Bird GuidePigeons and DovesWhite-crowned Pigeon

At a Glance

A strong and fast flier, the White-crowned Pigeon regularly undertakes long flights over water, and it has been able to colonize islands almost throughout the Caribbean. It occurs commonly in parts of southern Florida, but most of its Florida nesting colonies are on small offshore islands. Flocks are usually seen flying swiftly overhead, or perching in treetops, feeding on berries.
Pigeon-like Birds, Pigeons and Doves
Near Threatened
Coasts and Shorelines, Forests and Woodlands, Urban and Suburban Habitats
Direct Flight

Range & Identification

Migration & Range Maps

Somewhat nomadic, moving about in Florida (and in Caribbean) with changing food supplies. Banding returns show that some Florida birds winter in West Indies, but many also winter on Florida Keys and some on southern Florida mainland.


13" (33 cm). Dark, slaty (often looks black) with striking white cap, green iridescence on neck. Female is duller, and juvenile has grayish cap.
About the size of a Crow, About the size of a Robin
Black, Gray, White
Wing Shape
Rounded, Short
Tail Shape
Rounded, Square-tipped

Songs and Calls

An owl-like coo-coo-co-wooo.
Call Pattern
Call Type


Mangrove keys, wooded islands. Moves about freely among wooded habitats in south Florida. Usually nests in mangroves on small offshore islands, sometimes in outer fringe of mangroves along mainland, but generally avoids areas having raccoons (apparently a major nest predator). Feeds in tropical hardwood groves on islands and mainland.



2, sometimes 1. White. Incubation is by both parents, mostly by female at night and male by day; incubation period not well known.


Both parents feed young "pigeon milk." Young leave nest at about 3 weeks. In parts of range, may raise 3 broods per year.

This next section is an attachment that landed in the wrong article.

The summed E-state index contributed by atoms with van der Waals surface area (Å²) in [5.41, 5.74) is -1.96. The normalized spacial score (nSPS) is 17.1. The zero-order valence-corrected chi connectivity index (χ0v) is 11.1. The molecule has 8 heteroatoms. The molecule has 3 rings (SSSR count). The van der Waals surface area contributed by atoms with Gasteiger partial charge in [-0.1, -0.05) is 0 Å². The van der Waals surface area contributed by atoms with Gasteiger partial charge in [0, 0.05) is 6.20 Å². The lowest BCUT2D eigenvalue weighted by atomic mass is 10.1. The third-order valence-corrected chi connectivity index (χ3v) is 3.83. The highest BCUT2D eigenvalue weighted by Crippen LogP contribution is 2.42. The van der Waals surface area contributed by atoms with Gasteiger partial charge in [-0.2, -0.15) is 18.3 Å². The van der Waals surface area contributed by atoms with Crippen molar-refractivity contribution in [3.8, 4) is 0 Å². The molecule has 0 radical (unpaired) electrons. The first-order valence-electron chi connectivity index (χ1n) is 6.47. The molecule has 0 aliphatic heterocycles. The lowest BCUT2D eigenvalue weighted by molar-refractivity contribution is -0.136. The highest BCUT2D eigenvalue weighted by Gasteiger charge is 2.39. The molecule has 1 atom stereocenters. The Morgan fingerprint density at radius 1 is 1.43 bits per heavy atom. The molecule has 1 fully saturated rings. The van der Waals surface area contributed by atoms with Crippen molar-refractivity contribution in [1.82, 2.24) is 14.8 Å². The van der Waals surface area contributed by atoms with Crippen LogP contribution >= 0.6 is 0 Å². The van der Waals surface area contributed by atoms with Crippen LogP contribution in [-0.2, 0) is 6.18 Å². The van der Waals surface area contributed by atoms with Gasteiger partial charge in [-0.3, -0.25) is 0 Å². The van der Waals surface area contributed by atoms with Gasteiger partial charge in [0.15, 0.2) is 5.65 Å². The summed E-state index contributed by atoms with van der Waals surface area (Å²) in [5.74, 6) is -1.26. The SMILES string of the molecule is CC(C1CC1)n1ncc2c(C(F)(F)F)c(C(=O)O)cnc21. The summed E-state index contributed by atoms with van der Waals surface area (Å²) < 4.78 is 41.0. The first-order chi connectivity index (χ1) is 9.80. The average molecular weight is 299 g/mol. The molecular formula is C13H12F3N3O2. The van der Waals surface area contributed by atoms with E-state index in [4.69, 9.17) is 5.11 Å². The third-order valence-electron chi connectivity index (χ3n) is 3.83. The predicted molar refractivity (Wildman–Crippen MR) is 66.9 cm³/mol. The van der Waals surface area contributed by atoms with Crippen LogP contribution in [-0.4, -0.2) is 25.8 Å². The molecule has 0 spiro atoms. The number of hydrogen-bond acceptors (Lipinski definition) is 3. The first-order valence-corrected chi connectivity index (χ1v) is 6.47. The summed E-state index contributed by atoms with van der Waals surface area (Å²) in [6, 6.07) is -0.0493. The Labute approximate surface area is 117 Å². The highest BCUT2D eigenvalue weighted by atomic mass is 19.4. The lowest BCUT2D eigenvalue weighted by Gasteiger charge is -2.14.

Feeding Behavior

Forages almost entirely in trees, clambering about with an agility surprising for size of bird, leaning and stretching and sometimes hanging upside down momentarily to reach berries. Seldom comes to the ground to feed.


Mostly fruits and berries. Feeds on the fruits and berries of a great variety of native trees and shrubs of the Caribbean region, also sometimes those of introduced plants. May eat seeds at times, and perhaps rarely insects or snails.


In Florida, breeds most commonly during July and August. Often nests in colonies. Male calls to attract female while perching erect, chest puffed out. In courtship, male struts and nods. Nest site is usually on fork in horizontal branch, low (below 15') in mangroves or other shrubs, sometimes on cactus; may be up to 30' above ground or water, or on ground on small islands. Nest (probably built by both sexes) is loosely-constructed platform of twigs, lined with grasses or other fine material.

Climate Vulnerability

Conservation Status

Florida population estimated at about 7,500 pairs, and considered vulnerable because of continuing habitat loss on the Florida Keys and elsewhere. Numbers apparently declining on many islands in Caribbean, owing to overhunting and habitat loss.

Climate Map

Audubon’s scientists have used 140 million bird observations and sophisticated climate models to project how climate change will affect the range of the White-crowned Pigeon. Learn even more in our Audubon’s Survival By Degrees project.

Climate Threats Facing the White-crowned Pigeon

Choose a temperature scenario below to see which threats will affect this species as warming increases. The same climate change-driven threats that put birds at risk will affect other wildlife and people, too.

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